Rick Smolan: Who is the Enemy of the State?
Rick Smolan is a photographer who used to work for National Geographic and Time and the creator of the Day in the Life series.
Rick Smolan: So, you know, whenever people ask me what my favorite spreads are in the book, it’s a little like which are your favorite children. You sort of love them all for different reasons. One of the ones that has kind of emerged in the course doing the project is someone just anecdotally was in our office one day and showed me a presentation they were giving, and in the presentation was this picture of the old FBI filing system from the 50s.
Of the women with little files, card catalogues in this vast sort of warehouse. I thought it was such a cool picture and so much the opposite of our idea of how we store data today. And then someone showed me a picture of Julian Assange’s data center, a hundred feet underground in Sweden, which had similar shapes. So I thought this is really cool; these are file catalogues, and here are these huge data servers.
And then I thought I wonder if there’s some story about J. Edgar Hoover that Time Magazine did as a hero back then. And we found this wonderful Time Magazine cover and, of course, back then he was a hero; he was the head of the FBI, saving the free world. And now found out that in fact he was using a lot of this information for his own personal purposes. Then we found a Time Magazine cover with Julian Assange, basically being very critical of him and saying he was destroying. It’s very interesting to me; I wonder if 50 years from now we'll look back, maybe Julian will be the hero and J. Edgar Hoover will be the enemy of the state.
The time changes the way that we understand perspective. So I thought that the way that page evolved was interesting and the last thing that I thought about was really fun was that someone made a comment that, in fact, the data center where the WikiLeaks data is stored is actually much more vulnerable to attack than the FBI filing system, which you could've gotten in there and if you did get in then there was no Xerox machine and there was certainly no thumb drives. So the fact that all this data actually ended up in WikiLeaks was basically snuck out on a CD-ROM or on little thumb drives, would’ve been impossible back in the '50s. So that was actually more secure, even though it was much less accessible.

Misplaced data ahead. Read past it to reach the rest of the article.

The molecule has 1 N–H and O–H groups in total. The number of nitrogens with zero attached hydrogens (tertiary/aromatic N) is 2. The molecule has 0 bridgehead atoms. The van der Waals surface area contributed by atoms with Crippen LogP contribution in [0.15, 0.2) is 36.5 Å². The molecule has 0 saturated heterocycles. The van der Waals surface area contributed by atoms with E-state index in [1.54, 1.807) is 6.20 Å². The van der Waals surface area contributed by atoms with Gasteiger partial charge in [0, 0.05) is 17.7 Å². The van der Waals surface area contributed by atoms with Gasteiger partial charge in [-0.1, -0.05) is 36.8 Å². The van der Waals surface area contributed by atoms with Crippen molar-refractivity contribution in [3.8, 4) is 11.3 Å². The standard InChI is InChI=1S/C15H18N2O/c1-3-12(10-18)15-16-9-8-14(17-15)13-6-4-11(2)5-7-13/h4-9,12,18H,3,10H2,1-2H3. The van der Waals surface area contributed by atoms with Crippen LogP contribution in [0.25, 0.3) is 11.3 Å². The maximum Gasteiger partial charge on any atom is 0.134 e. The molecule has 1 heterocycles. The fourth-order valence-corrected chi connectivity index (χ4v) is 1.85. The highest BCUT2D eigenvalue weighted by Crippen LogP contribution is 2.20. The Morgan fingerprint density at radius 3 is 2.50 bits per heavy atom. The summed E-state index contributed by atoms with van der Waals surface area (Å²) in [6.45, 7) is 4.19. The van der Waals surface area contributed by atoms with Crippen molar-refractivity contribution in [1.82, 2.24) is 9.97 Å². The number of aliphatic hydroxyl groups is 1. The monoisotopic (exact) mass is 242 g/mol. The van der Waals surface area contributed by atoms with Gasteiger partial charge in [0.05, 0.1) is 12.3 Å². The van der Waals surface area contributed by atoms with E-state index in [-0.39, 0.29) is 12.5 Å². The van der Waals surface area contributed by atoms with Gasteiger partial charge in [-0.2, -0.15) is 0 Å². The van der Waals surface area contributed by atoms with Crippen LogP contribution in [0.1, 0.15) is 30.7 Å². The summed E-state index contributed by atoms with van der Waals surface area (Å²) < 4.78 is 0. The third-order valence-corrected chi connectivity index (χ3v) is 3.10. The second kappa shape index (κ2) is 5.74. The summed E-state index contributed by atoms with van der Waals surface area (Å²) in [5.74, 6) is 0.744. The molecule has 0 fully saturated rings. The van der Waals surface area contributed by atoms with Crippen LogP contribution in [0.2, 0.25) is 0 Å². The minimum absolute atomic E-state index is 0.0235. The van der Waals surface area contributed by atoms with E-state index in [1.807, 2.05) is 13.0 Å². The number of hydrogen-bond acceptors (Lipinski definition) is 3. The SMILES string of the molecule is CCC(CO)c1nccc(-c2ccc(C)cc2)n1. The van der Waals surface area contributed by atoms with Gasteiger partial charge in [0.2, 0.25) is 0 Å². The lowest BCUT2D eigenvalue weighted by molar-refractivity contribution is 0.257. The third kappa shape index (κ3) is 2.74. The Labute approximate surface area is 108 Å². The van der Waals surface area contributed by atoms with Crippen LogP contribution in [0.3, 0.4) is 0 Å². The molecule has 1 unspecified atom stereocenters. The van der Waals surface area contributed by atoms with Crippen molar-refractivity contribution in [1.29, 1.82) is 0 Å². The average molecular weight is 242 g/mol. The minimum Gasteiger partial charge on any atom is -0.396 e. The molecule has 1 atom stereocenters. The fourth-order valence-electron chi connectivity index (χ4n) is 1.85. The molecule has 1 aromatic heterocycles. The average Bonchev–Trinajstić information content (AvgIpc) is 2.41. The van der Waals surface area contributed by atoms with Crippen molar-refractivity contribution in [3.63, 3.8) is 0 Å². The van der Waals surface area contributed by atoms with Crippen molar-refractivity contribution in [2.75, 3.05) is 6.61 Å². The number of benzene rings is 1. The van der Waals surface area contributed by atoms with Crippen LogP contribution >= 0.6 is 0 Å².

The page has this wonderful sort of echoes back and forth through technology and space and time and politics and history. And it’s one of my favorite spreads in the book.
Directed/produced by Jonathan Fowler and Dillon Fitton
Rick Smolan: I wonder if 50 years from now we'll look back, maybe Julian Assange will be the hero and J. Edgar Hoover will be the enemy of the state.
By working together, and learning from one another, we can build better systems.
- Many of the things that we experience, are our imagination manifesting into this physical realm, avers artist Dustin Yellin.
- People need to completely rethink the way they work together, and learn from one another, that they they can build better systems. If not, things may get "really dark" soon.
- The first step to enabling cooperation is figuring out where the common ground is. Through this method, despite contrary beliefs, we may be able to find some degree of peace.
Great ideas in philosophy often come in dense packages. Then there is where the work of Marcus Aurelius.
- Meditations is a collection of the philosophical ideas of the Roman Emperor Marcus Aurelius.
- Written as a series of notes to himself, the book is much more readable than the dry philosophy most people are used to.
- The advice he gave to himself 2,000 years ago is increasingly applicable in our hectic, stressed-out lives.
The periodic table was a lot simpler at the beginning of the universe.
- Michelle Thaller's "absolute favorite fact in the universe" is that we are made of dead stars.
- The Big Bang, when it went off, produced basically three elements: hydrogen, helium, and lithium. Every atom more complex had to be formed inside a star. Over time, stars such as the sun produce things like carbon and oxygen.
- They don't really get much more far off the periodic table than that. If you want to go any farther than the element iron, then you actually need a very violent explosion, a supernova explosion.
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